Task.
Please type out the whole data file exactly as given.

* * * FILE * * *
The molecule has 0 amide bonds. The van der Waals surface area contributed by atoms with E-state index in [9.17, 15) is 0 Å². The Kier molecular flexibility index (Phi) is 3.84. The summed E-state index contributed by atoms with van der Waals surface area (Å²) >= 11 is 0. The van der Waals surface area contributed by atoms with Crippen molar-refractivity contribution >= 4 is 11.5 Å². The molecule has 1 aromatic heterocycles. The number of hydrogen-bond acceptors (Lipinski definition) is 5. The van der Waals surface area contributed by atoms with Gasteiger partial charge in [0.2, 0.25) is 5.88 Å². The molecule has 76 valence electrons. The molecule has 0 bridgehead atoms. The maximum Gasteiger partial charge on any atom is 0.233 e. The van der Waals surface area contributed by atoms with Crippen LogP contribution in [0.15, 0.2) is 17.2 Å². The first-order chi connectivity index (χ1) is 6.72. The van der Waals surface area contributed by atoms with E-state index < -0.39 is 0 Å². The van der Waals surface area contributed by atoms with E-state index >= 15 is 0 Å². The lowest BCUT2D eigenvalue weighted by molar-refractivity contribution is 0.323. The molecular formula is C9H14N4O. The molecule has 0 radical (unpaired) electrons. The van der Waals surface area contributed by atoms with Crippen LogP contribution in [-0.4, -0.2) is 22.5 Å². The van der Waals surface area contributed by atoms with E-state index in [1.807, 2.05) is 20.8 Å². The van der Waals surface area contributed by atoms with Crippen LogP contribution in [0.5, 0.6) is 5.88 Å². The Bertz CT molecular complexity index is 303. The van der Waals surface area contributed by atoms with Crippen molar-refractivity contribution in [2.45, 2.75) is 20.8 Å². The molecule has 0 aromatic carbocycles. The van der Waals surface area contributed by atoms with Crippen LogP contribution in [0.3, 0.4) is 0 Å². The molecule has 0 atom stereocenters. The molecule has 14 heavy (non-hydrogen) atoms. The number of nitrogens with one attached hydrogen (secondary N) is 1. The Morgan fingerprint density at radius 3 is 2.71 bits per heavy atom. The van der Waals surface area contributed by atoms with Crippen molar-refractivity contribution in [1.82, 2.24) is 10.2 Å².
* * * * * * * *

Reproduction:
The molecule has 0 amide bonds. The van der Waals surface area contributed by atoms with E-state index in [9.17, 15) is 0 Å². The Kier molecular flexibility index (Phi) is 3.84. The summed E-state index contributed by atoms with van der Waals surface area (Å²) >= 11 is 0. The van der Waals surface area contributed by atoms with Crippen molar-refractivity contribution >= 4 is 11.5 Å². The molecule has 1 aromatic heterocycles. The number of hydrogen-bond acceptors (Lipinski definition) is 5. The van der Waals surface area contributed by atoms with Gasteiger partial charge in [0.2, 0.25) is 5.88 Å². The molecule has 76 valence electrons. The molecule has 0 bridgehead atoms. The maximum Gasteiger partial charge on any atom is 0.233 e. The van der Waals surface area contributed by atoms with Crippen LogP contribution in [0.15, 0.2) is 17.2 Å². The first-order chi connectivity index (χ1) is 6.72. The van der Waals surface area contributed by atoms with E-state index < -0.39 is 0 Å². The van der Waals surface area contributed by atoms with E-state index >= 15 is 0 Å². The lowest BCUT2D eigenvalue weighted by molar-refractivity contribution is 0.323. The molecular formula is C9H14N4O. The molecule has 0 radical (unpaired) electrons. The van der Waals surface area contributed by atoms with Crippen LogP contribution in [-0.4, -0.2) is 22.5 Å². The van der Waals surface area contributed by atoms with E-state index in [1.807, 2.05) is 20.8 Å². The van der Waals surface area contributed by atoms with Crippen LogP contribution in [0.5, 0.6) is 5.88 Å². The Bertz CT molecular complexity index is 303. The van der Waals surface area contributed by atoms with Crippen molar-refractivity contribution in [2.45, 2.75) is 20.8 Å². The molecule has 0 aromatic carbocycles. The van der Waals surface area contributed by atoms with Crippen LogP contribution in [0.3, 0.4) is 0 Å². The molecule has 0 atom stereocenters. The molecule has 14 heavy (non-hydrogen) atoms. The number of nitrogens with one attached hydrogen (secondary N) is 1. The Morgan fingerprint density at radius 3 is 2.71 bits per heavy atom. The van der Waals surface area contributed by atoms with Crippen molar-refractivity contribution in [1.82, 2.24) is 10.2 Å².